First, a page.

Ethiopian headwaters: Connecting perspectives from maps to personal observation

August 30, 2014
By Steve Chignell

A stream in the Bale mountain headwatersThis summer I had the opportunity to be part of a team from CSU led by Paul Evangelista (Natural Resource Ecology Laboratory) to conduct research in Ethiopia. This was my first trip to east Africa, which I had been studying and reading about for the past year. We spent the first two weeks meeting with colleagues and conducting research in various parts of the country, and the final week camping in the southern highlands of the Bale-Arsi massif, just to the east of the Rift Valley.

An internationally recognized biodiversity hotspot and site of Bale Mountains National Park, Bale has one of the highest concentrations of endemic plants and animals in the world, and is known to be the origin of wild coffee. The area is also the source of five major rivers that are fed by large amount of orographic rainfall and flow out of the mountains and across the arid lowlands to the east. Along with providing critical wetland habitat for wildlife, these rivers are the only perennial source of water for about 12 million people living in Ethiopia, Somalia, and northern Kenya. They have their headwaters in the highest portions of the massif known as the Sanetti Plateau; a plane of glaciated volcanic rock with an average elevation of 4,000 m (13,123 ft). Approximately 1,000 km2 in size, the plateau comprises the largest afro-alpine area in Africa, and has characteristics distinct even from the rest of Bale.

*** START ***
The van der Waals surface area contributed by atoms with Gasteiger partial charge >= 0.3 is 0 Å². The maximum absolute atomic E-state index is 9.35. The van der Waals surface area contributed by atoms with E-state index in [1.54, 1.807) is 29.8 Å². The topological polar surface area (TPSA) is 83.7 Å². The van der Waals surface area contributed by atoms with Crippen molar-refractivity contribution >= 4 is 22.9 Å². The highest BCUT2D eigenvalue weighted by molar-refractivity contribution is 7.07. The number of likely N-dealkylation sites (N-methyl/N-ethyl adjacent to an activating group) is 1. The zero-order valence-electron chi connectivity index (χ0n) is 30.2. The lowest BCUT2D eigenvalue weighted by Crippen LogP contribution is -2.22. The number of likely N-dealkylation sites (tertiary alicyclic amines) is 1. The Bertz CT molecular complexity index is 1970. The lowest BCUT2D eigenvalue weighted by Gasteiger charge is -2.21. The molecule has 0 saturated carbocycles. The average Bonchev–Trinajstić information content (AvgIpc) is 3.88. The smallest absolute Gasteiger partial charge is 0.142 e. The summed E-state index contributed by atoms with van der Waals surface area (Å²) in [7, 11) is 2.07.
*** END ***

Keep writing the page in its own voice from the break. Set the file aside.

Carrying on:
During a week of fieldwork and camping in the nearby afro-montane forest, I had the opportunity to go up to the plateau for a day trip. I was particularly interested in the headwater hydrology of Sanetti and its wetlands which—although known to be critical for slowly releasing water throughout the dry season—have had few studies focused on their extent and seasonal dynamics.

As we drove up the escarpment, the landscape began to transition from lush forest and agriculture to alpine shrubland dotted with flowers and trees unlike anything I’d ever seen. We made our way past cliffs that descended hundreds of feet into clouded valleys teeming with vegetation and wildlife. Eventually, the road became level, and we were able to see the expanse of the plateau. Even though I was expecting it, I was still struck by the experience of arriving at the top of a mountain and seeing an enormous flat plane (a far cry from the Colorado Rockies).The Sanetti plateau in the Bale Mountains We only had to drive a little further before seeing wildlife. All kinds of birds, some endemic to the region and others from as far as South Africa flew overhead and bathed in nearby ponds. We watched as a male and female pair of Ethiopian wolves—found only here and in the Semien Mountains to the northwest—rolled and played with each other in the grass, then went hunting for giant mole rats that ventured too far from their tunnels.